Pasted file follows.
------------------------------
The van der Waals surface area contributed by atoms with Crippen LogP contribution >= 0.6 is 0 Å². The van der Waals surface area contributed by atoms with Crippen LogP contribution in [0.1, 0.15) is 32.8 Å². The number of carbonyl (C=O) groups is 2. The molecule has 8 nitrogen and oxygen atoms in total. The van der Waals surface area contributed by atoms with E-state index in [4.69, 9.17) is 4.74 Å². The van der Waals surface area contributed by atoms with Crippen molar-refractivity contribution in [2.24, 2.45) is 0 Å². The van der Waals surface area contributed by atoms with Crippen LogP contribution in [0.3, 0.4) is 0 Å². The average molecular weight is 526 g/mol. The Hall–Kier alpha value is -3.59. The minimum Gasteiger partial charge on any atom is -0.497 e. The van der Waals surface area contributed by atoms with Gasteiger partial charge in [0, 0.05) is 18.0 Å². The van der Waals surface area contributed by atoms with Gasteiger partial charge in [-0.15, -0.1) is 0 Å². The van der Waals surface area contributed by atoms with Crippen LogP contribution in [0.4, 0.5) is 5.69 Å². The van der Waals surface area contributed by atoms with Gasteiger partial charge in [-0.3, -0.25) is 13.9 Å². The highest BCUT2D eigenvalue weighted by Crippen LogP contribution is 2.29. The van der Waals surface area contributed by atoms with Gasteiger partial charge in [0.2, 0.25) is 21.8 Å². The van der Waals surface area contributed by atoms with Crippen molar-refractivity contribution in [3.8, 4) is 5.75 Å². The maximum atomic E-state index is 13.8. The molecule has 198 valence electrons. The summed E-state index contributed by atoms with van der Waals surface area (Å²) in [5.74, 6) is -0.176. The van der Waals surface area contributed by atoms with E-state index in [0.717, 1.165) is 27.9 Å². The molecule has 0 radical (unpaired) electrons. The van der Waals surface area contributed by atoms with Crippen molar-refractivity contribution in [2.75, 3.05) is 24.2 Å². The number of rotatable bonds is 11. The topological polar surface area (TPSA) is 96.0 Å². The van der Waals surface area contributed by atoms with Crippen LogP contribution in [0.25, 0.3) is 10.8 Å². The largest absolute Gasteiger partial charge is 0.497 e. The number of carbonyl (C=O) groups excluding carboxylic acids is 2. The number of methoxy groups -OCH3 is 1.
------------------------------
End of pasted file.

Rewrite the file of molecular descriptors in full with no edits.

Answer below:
The van der Waals surface area contributed by atoms with Crippen LogP contribution >= 0.6 is 0 Å². The van der Waals surface area contributed by atoms with Crippen LogP contribution in [0.1, 0.15) is 32.8 Å². The number of carbonyl (C=O) groups is 2. The molecule has 8 nitrogen and oxygen atoms in total. The van der Waals surface area contributed by atoms with E-state index in [4.69, 9.17) is 4.74 Å². The van der Waals surface area contributed by atoms with Crippen molar-refractivity contribution in [2.24, 2.45) is 0 Å². The van der Waals surface area contributed by atoms with Crippen LogP contribution in [0.3, 0.4) is 0 Å². The average molecular weight is 526 g/mol. The Hall–Kier alpha value is -3.59. The minimum Gasteiger partial charge on any atom is -0.497 e. The van der Waals surface area contributed by atoms with Gasteiger partial charge in [0, 0.05) is 18.0 Å². The van der Waals surface area contributed by atoms with Gasteiger partial charge in [-0.15, -0.1) is 0 Å². The van der Waals surface area contributed by atoms with Crippen LogP contribution in [0.4, 0.5) is 5.69 Å². The van der Waals surface area contributed by atoms with Gasteiger partial charge in [-0.3, -0.25) is 13.9 Å². The highest BCUT2D eigenvalue weighted by Crippen LogP contribution is 2.29. The van der Waals surface area contributed by atoms with Gasteiger partial charge in [0.2, 0.25) is 21.8 Å². The van der Waals surface area contributed by atoms with Crippen molar-refractivity contribution in [3.8, 4) is 5.75 Å². The maximum atomic E-state index is 13.8. The molecule has 198 valence electrons. The summed E-state index contributed by atoms with van der Waals surface area (Å²) in [5.74, 6) is -0.176. The van der Waals surface area contributed by atoms with E-state index in [0.717, 1.165) is 27.9 Å². The molecule has 0 radical (unpaired) electrons. The van der Waals surface area contributed by atoms with Crippen molar-refractivity contribution in [2.75, 3.05) is 24.2 Å². The number of rotatable bonds is 11. The topological polar surface area (TPSA) is 96.0 Å². The van der Waals surface area contributed by atoms with Crippen LogP contribution in [0.25, 0.3) is 10.8 Å². The largest absolute Gasteiger partial charge is 0.497 e. The number of carbonyl (C=O) groups excluding carboxylic acids is 2. The number of methoxy groups -OCH3 is 1.